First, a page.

How do you make a 14yo boy smile? You say yes when he comes to you looking for odds and ends like Sharpies and acrylic spray. Ethan (aka E14 here on Blog, She Wrote) started making custom LEGO minifigs last summer and has created a whole little world of Clone Troopers among other things.
I’ve been getting to know all about making “customs” this week as we prepare for the 4-H public presentations on Saturday. His topic this year is an illustrated talk on customizing minifigs entitled, “Transforming LEGO Minifigs”. He’s done a great job sharing how he got started and what he’s learned.
Any good project deserves the appropriate place in which to work. We set up a table down in our basement where he has his own workshop. The picture below shows some extra things like a NERF gun that he was modifying for a huge battle with friends. Everything you see here has a purpose. The bottle of colored liquid is rubbing alcohol which is where he soaks off the Sharpie if he messes up a clone. The bamboo skewers hold the different pieces as you work wit them. It’s a whole process! The hallmark of any good workspace is the ability to leave out your work and see a beautiful, productive mess!
Note the project journal- this piece of magic Ethan started on his own to record which characters he’s already customized. Most of these are Clone Troopers from The Clone Wars cartoon and LEGO has not come out with every trooper in their sets. So, he takes plain clones and turns them into the characters. He prints out the clone so he has reference material to work with and decided to use them as a way to document his process and progress.
He began this journey all on his own and all we had to do was say yes. Dan has been terrific at setting Ethan up with the things he needs even allowing him to spray the acrylic spray to seal the work he’s done (properly with a box and ventilation).
Once he asked to have heat so he could poke a hole in a helmet and make a new helmet into an older looking model. Dan got him going with a candle and a needle. It was a failed attempt, but kudos to him for trying it out! Dan is more than happy to teach and to show Ethan how to be safe and it’s cool to see him try things out.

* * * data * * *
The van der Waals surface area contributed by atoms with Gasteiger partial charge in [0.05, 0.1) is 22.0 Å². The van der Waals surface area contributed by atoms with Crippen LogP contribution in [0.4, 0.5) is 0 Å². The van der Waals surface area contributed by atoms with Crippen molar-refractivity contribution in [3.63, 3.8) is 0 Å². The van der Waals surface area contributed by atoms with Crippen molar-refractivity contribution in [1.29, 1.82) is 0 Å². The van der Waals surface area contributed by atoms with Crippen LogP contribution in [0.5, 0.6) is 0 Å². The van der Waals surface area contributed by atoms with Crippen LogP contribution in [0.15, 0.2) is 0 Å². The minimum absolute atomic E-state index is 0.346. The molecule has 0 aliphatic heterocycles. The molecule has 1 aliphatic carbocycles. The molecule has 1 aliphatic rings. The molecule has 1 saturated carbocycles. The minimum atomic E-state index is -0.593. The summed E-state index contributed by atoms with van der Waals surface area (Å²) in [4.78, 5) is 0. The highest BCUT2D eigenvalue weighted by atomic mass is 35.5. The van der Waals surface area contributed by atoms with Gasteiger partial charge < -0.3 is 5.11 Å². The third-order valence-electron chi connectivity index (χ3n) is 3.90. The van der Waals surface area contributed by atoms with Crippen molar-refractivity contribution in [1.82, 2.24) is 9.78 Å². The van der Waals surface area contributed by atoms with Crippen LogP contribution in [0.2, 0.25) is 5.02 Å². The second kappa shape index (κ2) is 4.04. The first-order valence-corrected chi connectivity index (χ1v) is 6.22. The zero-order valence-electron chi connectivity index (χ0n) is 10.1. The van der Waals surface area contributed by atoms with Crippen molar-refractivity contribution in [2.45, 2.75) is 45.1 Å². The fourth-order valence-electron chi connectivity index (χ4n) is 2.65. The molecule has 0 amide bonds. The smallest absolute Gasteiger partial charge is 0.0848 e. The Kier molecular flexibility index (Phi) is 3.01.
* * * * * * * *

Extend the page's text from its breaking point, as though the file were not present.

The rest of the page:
An important aspect of Project Based Homeschooling is to make sure kids don’t have to constantly ask for permission. At our house, we definitely strive to make things available to our kids and we’ve always done that in an age appropriate way. This is really key. If kids have to ask for everything, chances are they will stop asking…especially if you aren’t timely about getting them the help they need.
Ethan has done his own research and tried a lot of things that failed before hitting on what really works for him and the materials he has for making custom LEGO minifigures. What a great process!
Ethan’s been dying to have his own blog for years, but we’ve been waiting for the right thing to come along for his “platform”. LEGOS fit the bill well. Click over to BrikSmith Customs and enjoy a detailed look at the world of customizing LEGO minifigs- my guess is I have a few readers with kids who would love a peek!
So much in life is learned through direct, unstructured experiences. Does your schedule allow your kids to explore? I know my children learn many lessons from the time they work on their projects. It is a priority in our homeschool to make project time available daily.
How do you encourage your own children in what they love to do? How can you encourage them to find something they love to do?